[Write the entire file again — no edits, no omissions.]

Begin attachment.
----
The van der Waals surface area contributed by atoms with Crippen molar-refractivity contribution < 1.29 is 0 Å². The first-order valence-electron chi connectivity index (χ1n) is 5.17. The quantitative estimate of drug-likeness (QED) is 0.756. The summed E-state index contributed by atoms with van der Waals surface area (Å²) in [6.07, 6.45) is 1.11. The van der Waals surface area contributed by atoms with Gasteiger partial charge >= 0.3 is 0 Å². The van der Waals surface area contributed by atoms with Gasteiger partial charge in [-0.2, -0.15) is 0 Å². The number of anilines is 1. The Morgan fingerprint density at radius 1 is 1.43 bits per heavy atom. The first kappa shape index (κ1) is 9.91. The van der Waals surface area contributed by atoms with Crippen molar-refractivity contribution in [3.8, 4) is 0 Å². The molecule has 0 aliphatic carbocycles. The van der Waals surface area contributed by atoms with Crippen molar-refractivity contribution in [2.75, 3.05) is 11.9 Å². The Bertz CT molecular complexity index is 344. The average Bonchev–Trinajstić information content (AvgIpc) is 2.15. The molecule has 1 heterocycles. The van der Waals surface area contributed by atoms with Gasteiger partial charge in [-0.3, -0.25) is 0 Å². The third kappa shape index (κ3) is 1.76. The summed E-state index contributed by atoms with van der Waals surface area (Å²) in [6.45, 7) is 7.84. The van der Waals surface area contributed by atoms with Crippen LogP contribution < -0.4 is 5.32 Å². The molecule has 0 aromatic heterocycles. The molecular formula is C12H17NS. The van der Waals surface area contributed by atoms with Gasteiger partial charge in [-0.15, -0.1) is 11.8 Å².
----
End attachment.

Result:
The van der Waals surface area contributed by atoms with Crippen molar-refractivity contribution < 1.29 is 0 Å². The first-order valence-electron chi connectivity index (χ1n) is 5.17. The quantitative estimate of drug-likeness (QED) is 0.756. The summed E-state index contributed by atoms with van der Waals surface area (Å²) in [6.07, 6.45) is 1.11. The van der Waals surface area contributed by atoms with Gasteiger partial charge >= 0.3 is 0 Å². The van der Waals surface area contributed by atoms with Gasteiger partial charge in [-0.2, -0.15) is 0 Å². The number of anilines is 1. The Morgan fingerprint density at radius 1 is 1.43 bits per heavy atom. The first kappa shape index (κ1) is 9.91. The van der Waals surface area contributed by atoms with Crippen molar-refractivity contribution in [3.8, 4) is 0 Å². The molecule has 0 aliphatic carbocycles. The van der Waals surface area contributed by atoms with Crippen molar-refractivity contribution in [2.75, 3.05) is 11.9 Å². The Bertz CT molecular complexity index is 344. The average Bonchev–Trinajstić information content (AvgIpc) is 2.15. The molecule has 1 heterocycles. The van der Waals surface area contributed by atoms with Gasteiger partial charge in [-0.3, -0.25) is 0 Å². The third kappa shape index (κ3) is 1.76. The summed E-state index contributed by atoms with van der Waals surface area (Å²) in [6.45, 7) is 7.84. The van der Waals surface area contributed by atoms with Crippen LogP contribution < -0.4 is 5.32 Å². The molecule has 0 aromatic heterocycles. The molecular formula is C12H17NS. The van der Waals surface area contributed by atoms with Gasteiger partial charge in [-0.15, -0.1) is 11.8 Å².